But at this point, it's too difficult to assess where a conservative judge would come down on Section 230. They would be facing enormous political headwinds from Trump and Republican allies who want to see Section 230 limited because they claim it enables the censorship of right-wing speech. But it's an issue deeply mired in free speech concerns, which conservative often favor.
"[Republicans] have … tended to favor corporate free speech rights, which would seem to bode well for tech companies, though again it is Republicans in Congress driving much of the effort to restrict the freedom of tech companies to decide what goes out on their platforms," said Mark Lemley, director of the Stanford Law School Program in Law, Science and Technology.
A wild card for now
There are a number of important tech cases bubbling up in lower courts that could make their way to the Supreme Court. The Department of Justice asked the courts to block California's net neutrality law; the broadband industry has sued to declare a Maine privacy law unconstitutional; a Section 230 case, Malwarebytes Inc. vs. Enigma Software Group USA, LLC, was recently petitioned to the Supreme Court; and FTC vs. Qualcomm could be petitioned to the high court after the FTC asked an appeals court to reconsider its decision.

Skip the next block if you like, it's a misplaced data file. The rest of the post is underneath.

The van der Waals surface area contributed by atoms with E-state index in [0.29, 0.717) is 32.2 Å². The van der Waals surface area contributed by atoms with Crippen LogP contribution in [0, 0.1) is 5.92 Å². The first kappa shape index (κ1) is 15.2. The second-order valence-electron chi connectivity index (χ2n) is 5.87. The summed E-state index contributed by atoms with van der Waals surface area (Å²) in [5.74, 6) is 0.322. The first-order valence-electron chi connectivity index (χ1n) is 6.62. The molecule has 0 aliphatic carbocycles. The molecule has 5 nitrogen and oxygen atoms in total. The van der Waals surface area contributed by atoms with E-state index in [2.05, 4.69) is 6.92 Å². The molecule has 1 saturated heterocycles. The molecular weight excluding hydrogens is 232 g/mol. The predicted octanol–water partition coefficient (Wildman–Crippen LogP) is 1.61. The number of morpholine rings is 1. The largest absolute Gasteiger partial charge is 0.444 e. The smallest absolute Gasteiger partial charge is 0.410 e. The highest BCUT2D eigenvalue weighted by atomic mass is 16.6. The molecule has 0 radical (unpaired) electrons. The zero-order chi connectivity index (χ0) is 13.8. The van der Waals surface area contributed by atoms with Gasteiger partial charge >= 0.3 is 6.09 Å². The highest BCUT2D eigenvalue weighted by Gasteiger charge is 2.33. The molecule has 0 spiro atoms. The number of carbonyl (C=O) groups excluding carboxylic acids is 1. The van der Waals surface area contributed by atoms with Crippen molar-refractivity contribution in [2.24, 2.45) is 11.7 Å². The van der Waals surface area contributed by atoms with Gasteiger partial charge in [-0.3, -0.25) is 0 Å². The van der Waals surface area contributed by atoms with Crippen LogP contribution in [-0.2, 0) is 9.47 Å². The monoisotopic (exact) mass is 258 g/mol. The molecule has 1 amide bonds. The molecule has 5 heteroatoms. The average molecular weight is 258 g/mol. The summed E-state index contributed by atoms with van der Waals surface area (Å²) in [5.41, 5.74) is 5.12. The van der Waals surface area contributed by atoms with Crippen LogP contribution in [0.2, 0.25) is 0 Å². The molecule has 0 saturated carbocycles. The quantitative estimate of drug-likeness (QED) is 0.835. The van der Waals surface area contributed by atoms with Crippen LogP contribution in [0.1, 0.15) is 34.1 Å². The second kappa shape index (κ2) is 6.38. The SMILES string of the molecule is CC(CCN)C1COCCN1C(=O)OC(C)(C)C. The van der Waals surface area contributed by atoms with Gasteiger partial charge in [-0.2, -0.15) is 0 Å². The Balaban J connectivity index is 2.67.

It's clear that Barrett will be a reliable vote on social issues ranging from abortion to LGBTQ+ rights. But so far, she's considered a wild card on every issue affecting tech — not least because of the way that tech issues such as online speech have become deeply politicized in recent years.
"Putting aside the service they provide or product they sell, [tech companies are] businesses, and a Republican-appointed justice is presumably going to be more favorable across the board," said McAndrew.
"But I think where we see the potential change is with these proposals to use regulation as a cudgel to advance political goals, like speech regulation," he said. "If we go from the traditional Republican view of limiting regulations to the view of 'we can weaponize certain regulations to advance other policy goals,' then we're in a dangerous place."